This impact project and web based network, culminated in the launch of the African Film Translation Network website in 2019  as well as the release of my film Colours of the Alphabet in 30 languages across Africa in 2018. I was the P/I with professor Nick Higgins from the University of the west of Scotland for both elements of the project. The website provides the first network and online platform for film producers to reach out to African indigenous language subtitler’s and film translators to help get their content and films translated into African languages and viewed by audiences across the continent. The project was the final output of the Colours of the Alphabet International Impact project, which included the translation of the film into 30 indigenous African languages (a first for documentary film) in preparation for its Africa wide release on AfriDocs. The impact project also included  the training of 60 Africa based, African language speakers in subtitling stills, as well as the continent wide #mytonguemystory campaign, giving African viewers the chance to share their own stories of language and education. See for the network website.

The project and network’s creation received financial support from an ESRC Impact Initiative Award, ESRC follow on funding, and a Newcastle University School Strategic Research Award.

The project, along with the film at its centre, was also the recipient of the Newcastle University Global Engagement Award, see here for more. 

Assunta Spina Live Score (2018-2019)

This live score based music and film practice based research project exploring the capacity of traditional folk music, including the use of live vocals, to reimagine the 1915 Italian silent film Assunta Spina. I was the lead researcher, co-composer, co-arranger and one of the performers of the score. The project had its premiere as part of the 2018 Glasgow Film Festival and has since toured around UK over 2018 and 2019, with performances at cinemas, music venues and film festivals. The project has also provided the basis of events exploring the previously invisible role of female filmmakers in cinema history. The project is being recorded for release in November 2019. More information on the project can be found at and here.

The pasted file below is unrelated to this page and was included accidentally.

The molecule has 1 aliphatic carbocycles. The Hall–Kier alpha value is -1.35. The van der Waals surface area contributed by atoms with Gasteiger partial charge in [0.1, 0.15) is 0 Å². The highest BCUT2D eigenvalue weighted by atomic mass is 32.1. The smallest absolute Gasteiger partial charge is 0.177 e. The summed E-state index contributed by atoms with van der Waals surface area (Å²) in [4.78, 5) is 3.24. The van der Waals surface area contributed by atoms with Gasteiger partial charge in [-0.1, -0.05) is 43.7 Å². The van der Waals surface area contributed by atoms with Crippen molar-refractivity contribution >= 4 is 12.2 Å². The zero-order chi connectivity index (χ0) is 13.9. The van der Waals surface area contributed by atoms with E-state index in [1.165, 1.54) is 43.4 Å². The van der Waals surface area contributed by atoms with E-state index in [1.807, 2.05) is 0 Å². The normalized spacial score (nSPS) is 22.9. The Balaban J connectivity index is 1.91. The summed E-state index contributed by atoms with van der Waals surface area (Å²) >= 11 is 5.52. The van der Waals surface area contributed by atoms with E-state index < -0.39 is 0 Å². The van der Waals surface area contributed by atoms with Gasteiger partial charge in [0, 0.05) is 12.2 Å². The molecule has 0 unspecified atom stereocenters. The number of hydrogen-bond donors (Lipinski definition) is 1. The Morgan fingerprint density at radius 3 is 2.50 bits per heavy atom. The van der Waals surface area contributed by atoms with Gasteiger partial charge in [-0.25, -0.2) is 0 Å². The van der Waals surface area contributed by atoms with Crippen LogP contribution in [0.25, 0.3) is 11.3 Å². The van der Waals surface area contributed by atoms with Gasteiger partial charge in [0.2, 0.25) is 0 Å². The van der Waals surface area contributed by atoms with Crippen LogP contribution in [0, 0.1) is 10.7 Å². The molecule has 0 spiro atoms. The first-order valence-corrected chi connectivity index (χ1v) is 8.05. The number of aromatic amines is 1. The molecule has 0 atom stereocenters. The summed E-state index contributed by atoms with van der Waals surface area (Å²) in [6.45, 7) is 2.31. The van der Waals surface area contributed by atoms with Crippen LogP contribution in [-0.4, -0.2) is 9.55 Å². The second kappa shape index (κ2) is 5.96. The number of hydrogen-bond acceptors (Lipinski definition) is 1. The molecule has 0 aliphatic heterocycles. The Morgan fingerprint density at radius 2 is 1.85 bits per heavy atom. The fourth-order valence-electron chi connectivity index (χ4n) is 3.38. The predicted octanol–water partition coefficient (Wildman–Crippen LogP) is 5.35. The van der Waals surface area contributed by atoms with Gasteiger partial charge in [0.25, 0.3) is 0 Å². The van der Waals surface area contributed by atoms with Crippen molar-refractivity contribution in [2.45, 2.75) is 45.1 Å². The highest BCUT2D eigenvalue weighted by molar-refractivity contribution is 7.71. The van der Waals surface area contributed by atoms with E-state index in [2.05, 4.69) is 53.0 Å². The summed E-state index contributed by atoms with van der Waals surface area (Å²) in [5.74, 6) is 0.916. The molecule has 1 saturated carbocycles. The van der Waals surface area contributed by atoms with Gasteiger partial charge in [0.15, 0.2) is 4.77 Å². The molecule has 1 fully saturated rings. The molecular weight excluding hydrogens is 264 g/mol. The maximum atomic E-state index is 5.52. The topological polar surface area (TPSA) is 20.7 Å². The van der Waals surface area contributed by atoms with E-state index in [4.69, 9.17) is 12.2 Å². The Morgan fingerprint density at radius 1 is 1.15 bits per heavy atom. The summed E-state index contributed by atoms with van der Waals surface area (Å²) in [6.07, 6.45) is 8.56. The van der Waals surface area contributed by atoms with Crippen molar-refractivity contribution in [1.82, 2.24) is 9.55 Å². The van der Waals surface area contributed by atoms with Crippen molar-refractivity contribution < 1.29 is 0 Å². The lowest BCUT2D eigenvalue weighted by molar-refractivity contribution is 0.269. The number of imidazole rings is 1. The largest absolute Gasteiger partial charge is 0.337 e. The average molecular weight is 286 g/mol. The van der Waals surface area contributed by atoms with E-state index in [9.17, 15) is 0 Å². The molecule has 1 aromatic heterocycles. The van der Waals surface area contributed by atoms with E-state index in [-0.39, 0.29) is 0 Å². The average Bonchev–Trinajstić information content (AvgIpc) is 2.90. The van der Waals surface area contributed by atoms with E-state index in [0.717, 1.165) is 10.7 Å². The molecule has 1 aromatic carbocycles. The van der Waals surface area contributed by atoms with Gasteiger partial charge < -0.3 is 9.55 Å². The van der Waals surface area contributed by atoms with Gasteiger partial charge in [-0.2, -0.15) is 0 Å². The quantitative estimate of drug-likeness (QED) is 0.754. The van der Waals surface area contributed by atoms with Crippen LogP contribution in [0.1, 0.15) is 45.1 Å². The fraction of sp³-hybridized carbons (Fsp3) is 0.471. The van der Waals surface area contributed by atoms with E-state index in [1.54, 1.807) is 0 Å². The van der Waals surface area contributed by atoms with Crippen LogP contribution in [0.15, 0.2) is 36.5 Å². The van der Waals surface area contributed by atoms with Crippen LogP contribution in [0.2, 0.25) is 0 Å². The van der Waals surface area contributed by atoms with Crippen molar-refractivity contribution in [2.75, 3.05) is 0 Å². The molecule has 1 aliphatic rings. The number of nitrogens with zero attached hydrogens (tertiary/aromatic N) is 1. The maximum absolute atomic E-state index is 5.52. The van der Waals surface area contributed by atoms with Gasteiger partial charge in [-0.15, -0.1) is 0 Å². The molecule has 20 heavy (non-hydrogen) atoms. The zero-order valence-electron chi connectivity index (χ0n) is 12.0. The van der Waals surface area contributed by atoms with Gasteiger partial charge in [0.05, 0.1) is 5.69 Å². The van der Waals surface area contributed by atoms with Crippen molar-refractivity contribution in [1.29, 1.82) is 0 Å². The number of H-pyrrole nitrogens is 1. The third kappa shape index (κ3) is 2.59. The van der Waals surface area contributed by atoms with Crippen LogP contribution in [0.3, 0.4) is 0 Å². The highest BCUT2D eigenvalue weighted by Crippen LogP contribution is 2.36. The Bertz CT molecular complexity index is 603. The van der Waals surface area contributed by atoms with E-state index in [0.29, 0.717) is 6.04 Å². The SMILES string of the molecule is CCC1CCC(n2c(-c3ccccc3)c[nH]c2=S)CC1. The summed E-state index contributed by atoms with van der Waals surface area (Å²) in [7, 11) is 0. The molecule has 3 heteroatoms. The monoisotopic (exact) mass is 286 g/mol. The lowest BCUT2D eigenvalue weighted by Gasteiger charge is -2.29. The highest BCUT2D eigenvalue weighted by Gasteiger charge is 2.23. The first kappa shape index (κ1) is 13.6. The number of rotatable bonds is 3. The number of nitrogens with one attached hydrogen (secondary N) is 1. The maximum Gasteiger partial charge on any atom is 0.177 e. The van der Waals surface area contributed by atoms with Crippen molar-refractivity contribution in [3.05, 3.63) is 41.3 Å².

The project was awarded financial support from the Glasgow Film Festival, PRS Foundation’s The Open Fund for Organisations, Film Hub North (part of BFI’s Film Audience Network and funded by BFI and Creative Scotland ), Mazzini Garibaldi Foundation, and the Italian Cultural Institute Edinburgh. 

Colours of the Alphabet (2012-2017)

A Feature Documentary film based research project focusing the experience of non mother-tongue education in primary education in rural Zambia, and highlighting the global issue of the lack of mother tongue education for 40% of the worlds population. The project also sought to focus on the ability of creative subtitling to reveal complex multilingual contexts in film, and the capacity of creative documentary film practice to uniquely reveal aspects of linguistic anthropology research. Filmed over 12 months in a rural grade one Zambian classroom, the resulting 80 minute feature documentary Colours of the Alphabetwas released early 2016 at the Glasgow Film Festival, and since had 40 film festival screenings, as well as cinema releases in the UK and Zambia. It has been broadcast in 30 languages, across 52 countries, and is currently available on DVD, BluRay and VOD internationally. The film has won a variety of awards, including being nominated for a 2017 Grierson Award. Writing outputs related to the project have covered the research methodology,  editing approaches, and impact pathways. More on the film output at or on its Facebook and Twitter pages.

The project was awarded financial support from the Creative Scotland Film Development and Production Fund. The project was developed with the support Scottish Documentary Institute's InterDoc Programme, European Documentary Networks Twelve For the Future and Berlinale Talents. It was produced in collaboration with Lansdowne Productions and Professor Nick Higgins at the University of the West of Scotland.